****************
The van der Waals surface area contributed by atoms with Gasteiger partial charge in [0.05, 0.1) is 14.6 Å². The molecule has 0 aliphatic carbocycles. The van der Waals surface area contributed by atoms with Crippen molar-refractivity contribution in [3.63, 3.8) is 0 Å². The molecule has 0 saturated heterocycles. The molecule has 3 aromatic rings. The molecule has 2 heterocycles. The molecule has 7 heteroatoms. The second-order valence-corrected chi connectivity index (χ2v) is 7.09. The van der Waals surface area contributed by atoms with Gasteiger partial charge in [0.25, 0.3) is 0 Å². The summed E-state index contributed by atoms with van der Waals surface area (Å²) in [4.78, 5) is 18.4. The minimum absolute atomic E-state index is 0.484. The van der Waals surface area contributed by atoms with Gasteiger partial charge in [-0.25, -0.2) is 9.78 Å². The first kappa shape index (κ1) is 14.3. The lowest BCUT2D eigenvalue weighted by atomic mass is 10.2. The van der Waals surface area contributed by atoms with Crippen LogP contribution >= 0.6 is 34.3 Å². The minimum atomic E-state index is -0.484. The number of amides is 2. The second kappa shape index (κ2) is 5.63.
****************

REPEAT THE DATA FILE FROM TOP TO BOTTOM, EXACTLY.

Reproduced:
The van der Waals surface area contributed by atoms with Gasteiger partial charge in [0.05, 0.1) is 14.6 Å². The molecule has 0 aliphatic carbocycles. The van der Waals surface area contributed by atoms with Crippen molar-refractivity contribution in [3.63, 3.8) is 0 Å². The molecule has 0 saturated heterocycles. The molecule has 3 aromatic rings. The molecule has 2 heterocycles. The molecule has 7 heteroatoms. The second-order valence-corrected chi connectivity index (χ2v) is 7.09. The van der Waals surface area contributed by atoms with Gasteiger partial charge in [0.25, 0.3) is 0 Å². The summed E-state index contributed by atoms with van der Waals surface area (Å²) in [4.78, 5) is 18.4. The minimum absolute atomic E-state index is 0.484. The van der Waals surface area contributed by atoms with Gasteiger partial charge in [-0.25, -0.2) is 9.78 Å². The first kappa shape index (κ1) is 14.3. The lowest BCUT2D eigenvalue weighted by atomic mass is 10.2. The van der Waals surface area contributed by atoms with Crippen LogP contribution >= 0.6 is 34.3 Å². The minimum atomic E-state index is -0.484. The number of amides is 2. The second kappa shape index (κ2) is 5.63.